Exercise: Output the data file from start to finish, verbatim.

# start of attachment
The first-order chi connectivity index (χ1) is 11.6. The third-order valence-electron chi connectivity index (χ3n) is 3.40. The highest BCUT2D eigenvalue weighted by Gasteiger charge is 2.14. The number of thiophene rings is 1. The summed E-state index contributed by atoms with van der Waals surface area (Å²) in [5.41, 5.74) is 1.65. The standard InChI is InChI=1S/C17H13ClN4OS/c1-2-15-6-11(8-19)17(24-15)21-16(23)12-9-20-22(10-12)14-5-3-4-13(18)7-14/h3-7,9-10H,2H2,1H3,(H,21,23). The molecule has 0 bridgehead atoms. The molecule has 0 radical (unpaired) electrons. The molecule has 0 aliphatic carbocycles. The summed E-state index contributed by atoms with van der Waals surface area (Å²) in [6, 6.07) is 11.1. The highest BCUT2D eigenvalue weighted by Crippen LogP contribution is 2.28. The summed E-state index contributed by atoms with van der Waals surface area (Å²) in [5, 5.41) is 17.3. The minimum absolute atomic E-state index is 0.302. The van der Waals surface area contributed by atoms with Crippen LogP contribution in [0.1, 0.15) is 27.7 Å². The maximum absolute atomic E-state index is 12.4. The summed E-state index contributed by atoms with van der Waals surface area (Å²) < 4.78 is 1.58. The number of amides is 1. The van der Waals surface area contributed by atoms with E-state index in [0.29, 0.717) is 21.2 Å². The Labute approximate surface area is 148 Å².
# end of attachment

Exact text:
The first-order chi connectivity index (χ1) is 11.6. The third-order valence-electron chi connectivity index (χ3n) is 3.40. The highest BCUT2D eigenvalue weighted by Gasteiger charge is 2.14. The number of thiophene rings is 1. The summed E-state index contributed by atoms with van der Waals surface area (Å²) in [5.41, 5.74) is 1.65. The standard InChI is InChI=1S/C17H13ClN4OS/c1-2-15-6-11(8-19)17(24-15)21-16(23)12-9-20-22(10-12)14-5-3-4-13(18)7-14/h3-7,9-10H,2H2,1H3,(H,21,23). The molecule has 0 bridgehead atoms. The molecule has 0 radical (unpaired) electrons. The molecule has 0 aliphatic carbocycles. The summed E-state index contributed by atoms with van der Waals surface area (Å²) in [6, 6.07) is 11.1. The highest BCUT2D eigenvalue weighted by Crippen LogP contribution is 2.28. The summed E-state index contributed by atoms with van der Waals surface area (Å²) in [5, 5.41) is 17.3. The minimum absolute atomic E-state index is 0.302. The van der Waals surface area contributed by atoms with Crippen LogP contribution in [0.1, 0.15) is 27.7 Å². The maximum absolute atomic E-state index is 12.4. The summed E-state index contributed by atoms with van der Waals surface area (Å²) < 4.78 is 1.58. The number of amides is 1. The van der Waals surface area contributed by atoms with E-state index in [0.29, 0.717) is 21.2 Å². The Labute approximate surface area is 148 Å².